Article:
The embargo on reviews of the all-new 2014 Jaguar F-Type lifted last night and so the web is teeming with takes on Jaguar's first proper two-seat sports car in decades. And guess what? It turns out it's pretty great.
Praise was heaped on its power, looks and exhaust note, but the car was also dinged for its overly-light and vague steering — an all-too-common problem with cars these days — and the fact that at least for now, it only comes with a ZF 8-speed automatic gearbox. In addition, one of the pre-production models died during the drive. Because Jaguar.
Jalopnik was not among those invited to test the car in Spain recently (Which we're totally not bitter about because we SO didn't want to go anyway, whatever) but what we can do is bring you a roundup of what other autojournos have to say about the new cat in town. The F-Type starts at $69,000 and carries either a 340- or 380-horsepower supercharged V6 or a 495-horsepower supercharged V8. Also, it looks like sex on wheels.
But enough of my yakkin'. Here's what the people who drove it had to say:
The 0-62s go like this: V6 is 5.3 seconds, V6S in 4.9. They both have similar mid-range torque, but the S keeps pulling to the red-line with more vim, though the difference isn't subjectively very big because the V6S has longer gearing. They both have strength and character, and they both answer your throttle requests smartly. They're sharper and more reactive than turbo motors, if not quite as exactly precise to the throttle the best competing NA engines. You know who I mean.
The V8 F-Type is up there in supercar territory. It's limited by traction, but even so gets to 62mph in 4.3 seconds. On the road, it comes up with instant and savage kick right around the rev dial. You need a very long straight and a lot of confidence in your rear-tyre traction before you give it the full beans. But when you do, the crazy-ass acceleration and barking exhaust will carve deep chunks out of your consciousness. Its power is a buzz, its exhaust is V8th deadly sin.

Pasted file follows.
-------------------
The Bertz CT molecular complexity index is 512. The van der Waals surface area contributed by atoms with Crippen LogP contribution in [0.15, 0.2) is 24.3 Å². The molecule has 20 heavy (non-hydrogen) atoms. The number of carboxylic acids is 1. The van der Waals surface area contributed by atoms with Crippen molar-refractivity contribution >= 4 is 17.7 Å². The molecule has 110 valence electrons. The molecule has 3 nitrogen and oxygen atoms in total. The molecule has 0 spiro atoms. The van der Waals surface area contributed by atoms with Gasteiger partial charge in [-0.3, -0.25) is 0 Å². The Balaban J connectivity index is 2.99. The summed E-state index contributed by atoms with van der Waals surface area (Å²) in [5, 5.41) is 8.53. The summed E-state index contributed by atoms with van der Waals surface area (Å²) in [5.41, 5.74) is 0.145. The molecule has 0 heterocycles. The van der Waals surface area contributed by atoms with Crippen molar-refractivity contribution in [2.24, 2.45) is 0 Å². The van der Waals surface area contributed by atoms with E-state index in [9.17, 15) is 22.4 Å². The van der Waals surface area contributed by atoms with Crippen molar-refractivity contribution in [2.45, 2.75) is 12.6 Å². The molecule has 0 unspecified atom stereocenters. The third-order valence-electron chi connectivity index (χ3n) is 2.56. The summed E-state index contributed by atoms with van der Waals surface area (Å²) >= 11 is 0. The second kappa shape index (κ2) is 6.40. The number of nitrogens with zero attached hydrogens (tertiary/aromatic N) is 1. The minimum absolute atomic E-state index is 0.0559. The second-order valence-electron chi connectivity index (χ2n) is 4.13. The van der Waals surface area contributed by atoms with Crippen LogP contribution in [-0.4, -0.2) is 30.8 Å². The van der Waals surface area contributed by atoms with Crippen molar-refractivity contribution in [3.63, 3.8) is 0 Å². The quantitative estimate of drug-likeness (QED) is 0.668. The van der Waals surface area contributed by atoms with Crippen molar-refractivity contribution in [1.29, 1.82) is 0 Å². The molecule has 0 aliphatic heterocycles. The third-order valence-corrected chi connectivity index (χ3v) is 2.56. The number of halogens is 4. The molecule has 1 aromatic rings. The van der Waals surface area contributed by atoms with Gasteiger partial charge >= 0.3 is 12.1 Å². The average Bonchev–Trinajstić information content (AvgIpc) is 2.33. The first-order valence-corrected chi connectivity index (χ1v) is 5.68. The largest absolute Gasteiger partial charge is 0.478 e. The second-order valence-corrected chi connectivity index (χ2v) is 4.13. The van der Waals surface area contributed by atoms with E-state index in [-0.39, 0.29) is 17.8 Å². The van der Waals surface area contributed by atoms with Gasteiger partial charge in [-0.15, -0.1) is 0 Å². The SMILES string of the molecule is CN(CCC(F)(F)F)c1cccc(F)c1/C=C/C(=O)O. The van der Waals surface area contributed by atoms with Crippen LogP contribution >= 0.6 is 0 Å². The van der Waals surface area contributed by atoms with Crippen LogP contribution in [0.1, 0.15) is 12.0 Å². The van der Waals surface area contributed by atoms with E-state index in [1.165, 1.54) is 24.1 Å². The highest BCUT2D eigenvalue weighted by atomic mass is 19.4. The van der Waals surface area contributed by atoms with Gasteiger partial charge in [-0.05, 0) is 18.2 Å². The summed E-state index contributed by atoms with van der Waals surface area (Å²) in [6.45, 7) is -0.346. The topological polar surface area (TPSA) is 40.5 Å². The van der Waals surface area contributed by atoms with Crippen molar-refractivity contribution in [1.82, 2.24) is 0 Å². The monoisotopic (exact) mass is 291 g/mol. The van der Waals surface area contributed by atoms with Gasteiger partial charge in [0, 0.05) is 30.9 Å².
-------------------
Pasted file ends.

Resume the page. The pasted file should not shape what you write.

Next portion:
So now there can be no doubt that the F-Type is squaring up to the eternal class leader, Porsche's 911. The immediate tautness to the F-Type - currently a convertible only - vanquishes concerns that the new model is simply a shrunken XK, or that it's Jaguar's idiosyncratic interpretation of a 911-baiting sports car. On first impressions, there's very little of Jaguar's recent dynamic heritage on display.
The F-Type has been pitched so as to appeal to a new audience rather than existing XK customers (90 per cent of buyers will be new to the marque, apparently), so Jaguar was able to free itself of brand constraints. Only the lightness of the steering is common with the rest of the range, but the speed of the rack and the way the front end responds to inputs is all new. Lean on the outside-front tyre a little harder and the steering wheel begins to chatter; through the familiar steering lightness there is genuine connectivity.
Jaguar committed one serious tactical error with the F-type—saving a clutch pedal and stick shift for some unspecified future release. In compensation, extra effort was invested in making the eight-speed ZF automatic a truly willing friend in speed.
Interestingly, for the new F-type, Jaguar has ditched the rotating-knob gear selector used in the latest XJ and XK models in favor of a BMW-style electronic PRND shift lever with fore-and-aft, toggle-switch-like moves. It’s the centerpiece of a cockpit designed with simplicity and functionality as the only priorities. During hard driving, the gear in use is prominently displayed between the tach and speedometer and a ratio change can be ordered through the steering-wheel paddles or by sliding the shifter to the left into the manual gate for tap-up/tap-down gear control.
A detent switch below the accelerator can be mashed to command a multiple-gear downshift for passing spurts. To avoid an upshift with the revs crowding the redline, you press the pedal to, but not through, that detent. Snappy upshifts are glazed over by brief reductions in engine torque. Bottom line: while a stick is always our preference, enthusiasts should find the F’s perfectly executed gearchanges entirely satisfying.
And Jaguar’s new F-Type is indeed aurally pleasing (what, you thought I was talking about something else?). Sometimes it moans, sometimes it purrs and, foot to the floor, it will roar just the like the leaping feline stenciled into its steering wheel. Peg it and it will bark an angry ignition cut-out every time you upshift. Back off and it cackles like the mad man/woman you swore you wouldn’t take home last night. This is a bad car with bad intentions. Let it move in and you’ll be writing bad cheques long after the lease payments are over. Just starting the damned thing sounds like an invitation to delinquency.